Tuesday, June 19, 2007

"Primary Colors"

12 x 12"

oil on masonite

I watched this fantastic PBS show last night called 'The Power of Art' - the first in this series featuring Van Gogh, highlighting his 'Wheatfield With Crows'. My God - what an incredible work of art. I woke up thinking about that painting and just had to paint it. 'Wheatfield With Crows' is, in a basic description, made up of primary colors - which is something I try to avoid in my own work. It's funny how I am so drawn to other artists' paintings with those blues, reds, yellows and greens - but I have hated anything I've done with those basic primary colors. I thought I'd put aside my apprehensions and give it another try - with the focus of the painting being Van Gogh's vivid pallette. I really enjoyed working on this piece.

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Debbie Miller said...

Shoot I missed that last night... this is nice. I love how you were inspired then got to it!
Where does this painting hang? Did you just construct this compositon from seperate references?

Karin Jurick said...

Debbie - I'm sure the program will repeat - check the PBS website for the details. So great to see an art program on TV for a change.
The painting hangs in the VanGogh Museum in Amsterdam - one day I hope to get there. And yes, I did use several photo references for the compositon - something I usually do. Thanks for the questions.

Cooper Dragonette said...

A great composition in this one. Perhaps one of my favorites.

ray said...

I saw that show last night also. I didn't really care for the actor that portrayed Vincent. But every time any show about Van Gogh comes on I'm like hypnotized to sit there and watch it. Such a tragic end for a brillant artist who followed no one.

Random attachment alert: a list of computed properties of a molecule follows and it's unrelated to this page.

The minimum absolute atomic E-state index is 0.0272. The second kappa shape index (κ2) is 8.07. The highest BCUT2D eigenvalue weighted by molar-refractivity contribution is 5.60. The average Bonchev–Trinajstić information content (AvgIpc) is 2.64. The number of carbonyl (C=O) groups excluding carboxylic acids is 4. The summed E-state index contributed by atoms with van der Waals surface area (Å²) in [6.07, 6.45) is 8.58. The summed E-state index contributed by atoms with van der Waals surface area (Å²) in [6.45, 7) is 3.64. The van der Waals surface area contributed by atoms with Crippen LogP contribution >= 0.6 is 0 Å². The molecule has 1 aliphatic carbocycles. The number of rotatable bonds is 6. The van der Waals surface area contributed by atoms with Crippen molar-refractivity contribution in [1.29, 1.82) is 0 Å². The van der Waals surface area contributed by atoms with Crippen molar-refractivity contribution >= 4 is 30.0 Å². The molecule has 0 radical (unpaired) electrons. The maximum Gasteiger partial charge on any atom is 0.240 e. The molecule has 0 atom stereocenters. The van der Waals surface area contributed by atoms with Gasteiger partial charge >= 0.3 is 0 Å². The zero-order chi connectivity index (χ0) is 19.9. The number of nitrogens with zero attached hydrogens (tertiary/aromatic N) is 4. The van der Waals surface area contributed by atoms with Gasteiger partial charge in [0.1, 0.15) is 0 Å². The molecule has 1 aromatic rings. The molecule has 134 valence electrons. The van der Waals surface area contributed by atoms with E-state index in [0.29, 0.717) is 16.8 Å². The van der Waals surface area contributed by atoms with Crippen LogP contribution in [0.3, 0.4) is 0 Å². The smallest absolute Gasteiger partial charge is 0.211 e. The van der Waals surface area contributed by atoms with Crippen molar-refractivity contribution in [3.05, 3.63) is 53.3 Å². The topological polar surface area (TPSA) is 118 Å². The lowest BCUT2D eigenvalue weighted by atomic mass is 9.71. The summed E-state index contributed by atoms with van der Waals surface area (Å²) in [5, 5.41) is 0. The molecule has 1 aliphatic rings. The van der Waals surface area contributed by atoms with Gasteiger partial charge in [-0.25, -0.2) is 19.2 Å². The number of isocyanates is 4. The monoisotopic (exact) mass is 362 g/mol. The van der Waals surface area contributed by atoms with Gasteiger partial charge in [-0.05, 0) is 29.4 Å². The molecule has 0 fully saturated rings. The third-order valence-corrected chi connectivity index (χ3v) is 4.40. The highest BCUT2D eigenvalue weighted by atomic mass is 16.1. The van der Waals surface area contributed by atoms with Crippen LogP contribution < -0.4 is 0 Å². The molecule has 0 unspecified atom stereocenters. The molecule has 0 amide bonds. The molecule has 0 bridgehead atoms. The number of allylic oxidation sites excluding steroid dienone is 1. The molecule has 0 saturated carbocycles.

Heidi Malott said...

Awesome Karin! I missed the program also, will have to watch for it. Art is such a journey, it is so awesome to relay that inspiration into one of your own creations! ~Heidi

Cat Scott said...

I think the primary color scheme works because it isn't all three "true" primaries - the yellow is more of an yellow-orange and the red is more of a red-orange... a split complementary scheme, if I remember my color theory correctly. So the blue is the only true primary. I wonder if Van Gogh even thought about color schemes, or if his eye just knew to adjust his colors a bit towards the orange side?

Bill Brauker said...

I have been to Amsterdam twice, and was lucky enough to see this great painting each time. It has always been one of my favorites. What surprised me was that it was not as large as I had imagined it would be. It hangs in an open area near a staircase on a white wall, next to two similarly sized landscapes. You can see a photo of it on the Van Gogh museum site. Just go to the English pages, then in the lower right of the home page click on Visit The Museum, then on the next page, Visitor Information.
I like your blue walls much better!

Katherine Muschick Schneider said...

I agree with Bill's comment above. Your use of blues, golds, purples, and even greyed dark greens in your walls (and other backgrounds) sets off the figures in your compositions.

You modify (neutralize and adjust) these rich colors so they don't dominate, but rather unify the painting and add depth and intrest to the other elements.
It's really nice work. Your output is AMAZING.